I believe I’ll know when I’m fully bought in that God loves me unconditionally:
- My prayers are answered because my will and prayers are aligned with God’s will
- Being more excited to spend time with God because I’m sitting in my “Dad’s” lap
- Hearing the Lord’s voice more clearly and often in quiet moments
- Experiencing more peace and joy knowing the Father has my back now and forever
- Greater humility, accepting no credit for what Jesus does through me
- Not wondering how God could accept someone like me because He’s accepted Jesus in my place
- Not trying to do better or be better to earn God’s love but in thankfulness for it
- Looking forward to going home to see my Father, face-to-face with Him
- Doing more now of what I’ll be doing eternally (praising, thanking, and worshipping) and less of what I won’t be doing eternally (worrying and achieving)
- Being willing to step away from anything, even ministry, if that’s what He wants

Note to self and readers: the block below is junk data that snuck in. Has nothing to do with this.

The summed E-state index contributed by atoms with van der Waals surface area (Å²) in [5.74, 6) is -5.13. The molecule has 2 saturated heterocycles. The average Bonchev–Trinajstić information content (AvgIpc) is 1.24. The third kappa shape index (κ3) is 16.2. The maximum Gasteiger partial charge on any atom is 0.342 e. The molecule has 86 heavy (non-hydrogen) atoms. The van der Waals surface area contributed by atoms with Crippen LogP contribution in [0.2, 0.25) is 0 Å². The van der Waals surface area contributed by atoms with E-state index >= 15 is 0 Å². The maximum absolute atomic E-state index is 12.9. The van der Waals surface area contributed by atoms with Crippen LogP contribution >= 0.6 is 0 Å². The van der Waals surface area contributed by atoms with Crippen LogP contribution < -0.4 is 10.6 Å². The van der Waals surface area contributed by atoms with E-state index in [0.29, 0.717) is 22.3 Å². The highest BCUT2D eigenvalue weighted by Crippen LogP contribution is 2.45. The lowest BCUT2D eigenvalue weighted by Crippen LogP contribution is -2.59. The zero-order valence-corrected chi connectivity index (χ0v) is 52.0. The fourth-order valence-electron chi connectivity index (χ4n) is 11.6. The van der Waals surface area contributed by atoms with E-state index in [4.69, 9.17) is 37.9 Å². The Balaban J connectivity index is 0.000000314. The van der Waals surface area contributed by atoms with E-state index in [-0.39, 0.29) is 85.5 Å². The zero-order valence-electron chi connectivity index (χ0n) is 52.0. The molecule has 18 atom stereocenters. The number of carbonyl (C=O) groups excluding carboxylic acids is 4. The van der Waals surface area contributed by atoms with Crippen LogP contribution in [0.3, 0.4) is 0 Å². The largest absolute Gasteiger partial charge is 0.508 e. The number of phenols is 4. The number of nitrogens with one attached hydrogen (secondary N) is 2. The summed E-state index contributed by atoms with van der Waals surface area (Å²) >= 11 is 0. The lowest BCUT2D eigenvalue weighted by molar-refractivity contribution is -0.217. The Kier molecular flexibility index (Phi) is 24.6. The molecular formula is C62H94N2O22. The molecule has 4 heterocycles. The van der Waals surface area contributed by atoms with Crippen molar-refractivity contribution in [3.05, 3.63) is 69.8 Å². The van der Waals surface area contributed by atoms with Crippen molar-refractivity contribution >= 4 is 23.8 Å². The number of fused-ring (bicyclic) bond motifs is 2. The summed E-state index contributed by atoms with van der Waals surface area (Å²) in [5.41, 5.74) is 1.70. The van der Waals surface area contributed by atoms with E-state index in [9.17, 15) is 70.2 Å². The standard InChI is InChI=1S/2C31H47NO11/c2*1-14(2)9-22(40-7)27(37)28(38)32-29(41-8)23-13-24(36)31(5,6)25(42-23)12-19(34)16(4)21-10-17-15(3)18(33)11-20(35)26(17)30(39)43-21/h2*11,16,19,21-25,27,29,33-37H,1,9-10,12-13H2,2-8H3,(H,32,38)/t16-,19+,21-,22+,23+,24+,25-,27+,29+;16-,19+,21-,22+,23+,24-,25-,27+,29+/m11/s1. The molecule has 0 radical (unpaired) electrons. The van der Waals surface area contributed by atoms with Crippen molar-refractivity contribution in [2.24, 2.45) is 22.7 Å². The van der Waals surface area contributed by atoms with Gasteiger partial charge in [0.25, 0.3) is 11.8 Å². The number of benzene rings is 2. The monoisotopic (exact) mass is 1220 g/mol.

- Knowing even though no one has given God more reason not to love me, I’m not an “exception to acceptance”, exempt from God’s love
- Realizing that not feeling God’s love means I’m not drawing close enough to Him because God is love – it’s all about relationship and I need to be a better son
Until then, my struggle and pursuit continue. Like David throughout Psalms, I’ll keep crying out and the Lord will hopefully keep reaching out. Maybe that’s the journey on this side of heaven – to seek and search, receive and give, the love of God until all fears and doubts are dispelled.
It’s Your Turn…
Am I walking this path alone or do you ever wonder how God could love you? Are you resting in the Father’s love or chasing other loves? Human relationships require investment to love and be loved, but are you confident God’s love exists and persists whether you pursue it or not?